Murdoch's influence in question, BskyB deal in doubt
British regulators are now set to review Rupert Murdoch's $12 billion bid to takeover major UK satellite company BskyB. For the moment, his influence and financial fortunes are taking a hit.
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The purchase was sailing through the approvals process just a few weeks ago, with the backing of the government and the Culture Minister Jeremy Hunt. Murdoch had promised to spin off Sky News, the largest privately owned 24-hour news channel in the UK, to a separate company to address monopoly concerns. Today he rescinded that promise, in a move that made it easier for a regulatory challenge to be made. The government referred the proposed purchase to its Competition Commission soon after. It was almost as if Murdoch was running up a white flag. Though the deal could still go through, the regulatory process could well take months with the general public and the rest of the UK press braying for blood.Skip to next paragraph
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What is BskyB?
In 1983 Murdoch purchased SATV, a Brittish-owned company that broadcast a few hours of recycled programming a day to Northern Europe. For the rest of the decade it continued to lose money, but Murdoch had the wherewithal to keep it going. It was eventually renamed Sky Television and in the ensuing years Murdoch and his lieutenants began laying the groundwork for what would become the most profitable satellite TV station in Britain. In that period, Britain granted a license to broadcast directly inside the country to another loss-making competitor, British Satellite Broadcasting. The company's management was weak and it hemorrhaged cash.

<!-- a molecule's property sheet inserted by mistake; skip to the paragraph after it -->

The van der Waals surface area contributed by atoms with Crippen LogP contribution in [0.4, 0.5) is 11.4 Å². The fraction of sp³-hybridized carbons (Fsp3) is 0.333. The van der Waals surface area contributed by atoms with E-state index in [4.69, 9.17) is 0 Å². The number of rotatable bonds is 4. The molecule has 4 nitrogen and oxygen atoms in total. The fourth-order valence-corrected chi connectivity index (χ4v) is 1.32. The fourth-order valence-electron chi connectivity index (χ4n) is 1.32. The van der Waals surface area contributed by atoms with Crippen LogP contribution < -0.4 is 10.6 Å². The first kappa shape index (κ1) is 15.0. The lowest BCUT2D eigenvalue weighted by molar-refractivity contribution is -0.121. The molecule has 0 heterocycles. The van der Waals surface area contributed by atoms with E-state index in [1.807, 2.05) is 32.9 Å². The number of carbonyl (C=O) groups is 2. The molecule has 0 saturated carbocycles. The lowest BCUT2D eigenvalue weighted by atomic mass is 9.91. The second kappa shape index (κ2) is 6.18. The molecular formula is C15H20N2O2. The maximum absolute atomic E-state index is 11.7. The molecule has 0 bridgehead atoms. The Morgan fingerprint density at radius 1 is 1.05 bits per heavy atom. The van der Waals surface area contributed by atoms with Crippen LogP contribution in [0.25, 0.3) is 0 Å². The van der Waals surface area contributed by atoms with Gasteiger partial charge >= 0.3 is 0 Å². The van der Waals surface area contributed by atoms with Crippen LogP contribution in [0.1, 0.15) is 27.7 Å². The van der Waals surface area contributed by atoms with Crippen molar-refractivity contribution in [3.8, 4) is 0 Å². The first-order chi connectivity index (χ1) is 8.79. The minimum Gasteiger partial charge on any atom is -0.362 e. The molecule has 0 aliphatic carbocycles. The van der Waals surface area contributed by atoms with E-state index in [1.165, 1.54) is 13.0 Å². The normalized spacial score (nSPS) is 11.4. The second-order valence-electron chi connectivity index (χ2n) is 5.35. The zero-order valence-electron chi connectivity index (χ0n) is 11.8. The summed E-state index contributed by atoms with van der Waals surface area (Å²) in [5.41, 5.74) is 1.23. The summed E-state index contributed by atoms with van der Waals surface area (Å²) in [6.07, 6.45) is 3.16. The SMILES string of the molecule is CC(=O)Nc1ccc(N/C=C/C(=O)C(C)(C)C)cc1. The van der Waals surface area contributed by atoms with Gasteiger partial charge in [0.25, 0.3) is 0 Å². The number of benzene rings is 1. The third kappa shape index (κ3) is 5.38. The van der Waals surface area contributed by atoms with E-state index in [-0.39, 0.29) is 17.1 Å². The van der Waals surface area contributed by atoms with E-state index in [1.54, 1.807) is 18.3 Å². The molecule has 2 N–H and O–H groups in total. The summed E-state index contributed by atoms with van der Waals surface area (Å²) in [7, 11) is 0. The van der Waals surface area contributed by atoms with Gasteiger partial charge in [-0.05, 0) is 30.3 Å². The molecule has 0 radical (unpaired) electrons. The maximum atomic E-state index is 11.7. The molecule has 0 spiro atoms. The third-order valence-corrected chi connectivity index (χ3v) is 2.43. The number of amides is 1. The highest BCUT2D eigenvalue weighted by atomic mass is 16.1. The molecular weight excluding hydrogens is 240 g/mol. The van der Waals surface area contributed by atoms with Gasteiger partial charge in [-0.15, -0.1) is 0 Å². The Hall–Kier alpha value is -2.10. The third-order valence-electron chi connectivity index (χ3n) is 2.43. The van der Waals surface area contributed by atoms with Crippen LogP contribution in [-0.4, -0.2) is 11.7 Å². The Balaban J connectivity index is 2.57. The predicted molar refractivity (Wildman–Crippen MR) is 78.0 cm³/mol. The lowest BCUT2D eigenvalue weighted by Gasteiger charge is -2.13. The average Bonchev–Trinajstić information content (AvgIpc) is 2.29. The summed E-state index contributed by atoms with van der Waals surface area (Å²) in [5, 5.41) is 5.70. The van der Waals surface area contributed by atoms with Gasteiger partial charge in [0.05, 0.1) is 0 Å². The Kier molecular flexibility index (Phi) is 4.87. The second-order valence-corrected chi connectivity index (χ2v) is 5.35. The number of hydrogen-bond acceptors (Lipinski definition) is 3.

In 1990 a merger gave Murdoch a controlling stake in the enterprise, but not a majority. The renamed company, British Sky Broadcasting of BskyB, was turned to profit by Murdoch in 1992. Sky News became the UK's first 24 news channel. The company's new profitability was also driven by the money Murdoch pumped into English football (soccer). In 1992, the new "Premier League" for the top tier club teams in England was created, and Sky bid a then astonishing $450 million for broadcast rights on its pay-TV sports channels.
Jason Walsh, who's been covering the NotW story for us recalls in an email to me: "Up until this point no one in Britain had bothered much with subscription TV – in fact, the idea was pretty alien to people. Suddenly if you wanted to watch soccer live, you had to stump-up to get Sky Sports. Then he did the same for cricket, rugby etc etc. It was a major political issue at the time and is also the foundation for BSkyB's eventual profits."
That money machine, along with the Murdoch's purchase of part of Fox in the US in the 1980s, set the stage for his massive global reach and influence. When News Corporation held its Initial Public Offering in 1998, investors valued the company at $14 billion. Today, News Corp's market cap is $40 billion. The only real competitor to BskyB in the UK now is the government-owned BBC.